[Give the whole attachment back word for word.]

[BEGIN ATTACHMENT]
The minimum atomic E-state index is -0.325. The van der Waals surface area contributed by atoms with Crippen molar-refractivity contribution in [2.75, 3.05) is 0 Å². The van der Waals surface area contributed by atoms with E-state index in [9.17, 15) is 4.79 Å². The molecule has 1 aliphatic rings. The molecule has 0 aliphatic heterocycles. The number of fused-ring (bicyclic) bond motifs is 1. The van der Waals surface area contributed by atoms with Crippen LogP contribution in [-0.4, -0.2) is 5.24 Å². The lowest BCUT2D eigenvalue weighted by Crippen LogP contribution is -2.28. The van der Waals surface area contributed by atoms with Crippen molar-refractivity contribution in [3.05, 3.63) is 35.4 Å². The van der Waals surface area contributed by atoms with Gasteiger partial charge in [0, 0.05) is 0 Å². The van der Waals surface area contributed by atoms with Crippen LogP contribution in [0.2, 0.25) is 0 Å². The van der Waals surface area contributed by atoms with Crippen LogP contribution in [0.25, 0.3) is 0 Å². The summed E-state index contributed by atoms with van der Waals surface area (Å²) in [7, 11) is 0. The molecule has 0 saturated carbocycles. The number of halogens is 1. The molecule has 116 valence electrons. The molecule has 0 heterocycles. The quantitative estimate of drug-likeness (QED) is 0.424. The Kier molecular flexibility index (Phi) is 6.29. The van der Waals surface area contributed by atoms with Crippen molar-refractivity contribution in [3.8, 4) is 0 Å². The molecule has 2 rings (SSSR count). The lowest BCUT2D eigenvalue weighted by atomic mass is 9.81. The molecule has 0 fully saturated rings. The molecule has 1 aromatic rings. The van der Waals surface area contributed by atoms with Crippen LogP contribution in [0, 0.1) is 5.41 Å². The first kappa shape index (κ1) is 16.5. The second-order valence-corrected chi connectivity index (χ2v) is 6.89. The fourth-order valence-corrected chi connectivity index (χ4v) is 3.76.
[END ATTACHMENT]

The minimum atomic E-state index is -0.325. The van der Waals surface area contributed by atoms with Crippen molar-refractivity contribution in [2.75, 3.05) is 0 Å². The van der Waals surface area contributed by atoms with E-state index in [9.17, 15) is 4.79 Å². The molecule has 1 aliphatic rings. The molecule has 0 aliphatic heterocycles. The number of fused-ring (bicyclic) bond motifs is 1. The van der Waals surface area contributed by atoms with Crippen LogP contribution in [-0.4, -0.2) is 5.24 Å². The lowest BCUT2D eigenvalue weighted by Crippen LogP contribution is -2.28. The van der Waals surface area contributed by atoms with Crippen molar-refractivity contribution in [3.05, 3.63) is 35.4 Å². The van der Waals surface area contributed by atoms with Gasteiger partial charge in [0, 0.05) is 0 Å². The van der Waals surface area contributed by atoms with Crippen LogP contribution in [0.2, 0.25) is 0 Å². The van der Waals surface area contributed by atoms with Crippen LogP contribution in [0.25, 0.3) is 0 Å². The summed E-state index contributed by atoms with van der Waals surface area (Å²) in [7, 11) is 0. The molecule has 0 saturated carbocycles. The number of halogens is 1. The molecule has 116 valence electrons. The molecule has 0 heterocycles. The quantitative estimate of drug-likeness (QED) is 0.424. The Kier molecular flexibility index (Phi) is 6.29. The van der Waals surface area contributed by atoms with Crippen molar-refractivity contribution in [3.8, 4) is 0 Å². The molecule has 2 rings (SSSR count). The lowest BCUT2D eigenvalue weighted by atomic mass is 9.81. The molecule has 0 fully saturated rings. The molecule has 1 aromatic rings. The van der Waals surface area contributed by atoms with Crippen LogP contribution in [0, 0.1) is 5.41 Å². The first kappa shape index (κ1) is 16.5. The second-order valence-corrected chi connectivity index (χ2v) is 6.89. The fourth-order valence-corrected chi connectivity index (χ4v) is 3.76.